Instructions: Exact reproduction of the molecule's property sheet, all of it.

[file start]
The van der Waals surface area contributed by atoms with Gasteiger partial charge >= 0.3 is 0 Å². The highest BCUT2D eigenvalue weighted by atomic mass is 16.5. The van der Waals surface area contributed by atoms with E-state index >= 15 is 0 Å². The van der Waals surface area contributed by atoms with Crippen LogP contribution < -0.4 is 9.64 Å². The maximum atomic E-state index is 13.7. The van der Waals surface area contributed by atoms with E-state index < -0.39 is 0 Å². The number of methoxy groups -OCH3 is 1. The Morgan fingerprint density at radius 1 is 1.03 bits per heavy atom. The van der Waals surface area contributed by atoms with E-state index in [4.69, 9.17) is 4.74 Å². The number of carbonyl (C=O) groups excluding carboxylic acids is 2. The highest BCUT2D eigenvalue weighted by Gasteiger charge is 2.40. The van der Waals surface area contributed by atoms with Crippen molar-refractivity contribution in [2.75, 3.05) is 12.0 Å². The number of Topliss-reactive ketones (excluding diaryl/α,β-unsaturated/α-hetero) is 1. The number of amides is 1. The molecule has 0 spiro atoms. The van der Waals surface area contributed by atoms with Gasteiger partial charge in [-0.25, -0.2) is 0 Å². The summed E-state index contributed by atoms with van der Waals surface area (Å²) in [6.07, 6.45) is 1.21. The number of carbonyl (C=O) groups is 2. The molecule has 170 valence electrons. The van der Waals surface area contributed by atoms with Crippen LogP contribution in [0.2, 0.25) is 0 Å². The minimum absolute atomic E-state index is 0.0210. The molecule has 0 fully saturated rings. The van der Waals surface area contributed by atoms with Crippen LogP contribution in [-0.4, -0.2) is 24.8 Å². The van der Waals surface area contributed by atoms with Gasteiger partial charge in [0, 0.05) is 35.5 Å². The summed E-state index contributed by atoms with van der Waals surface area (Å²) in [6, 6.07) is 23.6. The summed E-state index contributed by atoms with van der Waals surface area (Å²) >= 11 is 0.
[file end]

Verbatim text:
The van der Waals surface area contributed by atoms with Gasteiger partial charge >= 0.3 is 0 Å². The highest BCUT2D eigenvalue weighted by atomic mass is 16.5. The van der Waals surface area contributed by atoms with E-state index >= 15 is 0 Å². The van der Waals surface area contributed by atoms with Crippen LogP contribution < -0.4 is 9.64 Å². The maximum atomic E-state index is 13.7. The van der Waals surface area contributed by atoms with E-state index < -0.39 is 0 Å². The number of methoxy groups -OCH3 is 1. The Morgan fingerprint density at radius 1 is 1.03 bits per heavy atom. The van der Waals surface area contributed by atoms with E-state index in [4.69, 9.17) is 4.74 Å². The number of carbonyl (C=O) groups excluding carboxylic acids is 2. The highest BCUT2D eigenvalue weighted by Gasteiger charge is 2.40. The van der Waals surface area contributed by atoms with Crippen molar-refractivity contribution in [2.75, 3.05) is 12.0 Å². The number of Topliss-reactive ketones (excluding diaryl/α,β-unsaturated/α-hetero) is 1. The number of amides is 1. The molecule has 0 spiro atoms. The van der Waals surface area contributed by atoms with Gasteiger partial charge in [-0.25, -0.2) is 0 Å². The summed E-state index contributed by atoms with van der Waals surface area (Å²) in [6.07, 6.45) is 1.21. The number of carbonyl (C=O) groups is 2. The molecule has 170 valence electrons. The van der Waals surface area contributed by atoms with Crippen LogP contribution in [0.2, 0.25) is 0 Å². The minimum absolute atomic E-state index is 0.0210. The molecule has 0 fully saturated rings. The van der Waals surface area contributed by atoms with Crippen LogP contribution in [-0.4, -0.2) is 24.8 Å². The van der Waals surface area contributed by atoms with Gasteiger partial charge in [0, 0.05) is 35.5 Å². The summed E-state index contributed by atoms with van der Waals surface area (Å²) in [6, 6.07) is 23.6. The summed E-state index contributed by atoms with van der Waals surface area (Å²) >= 11 is 0.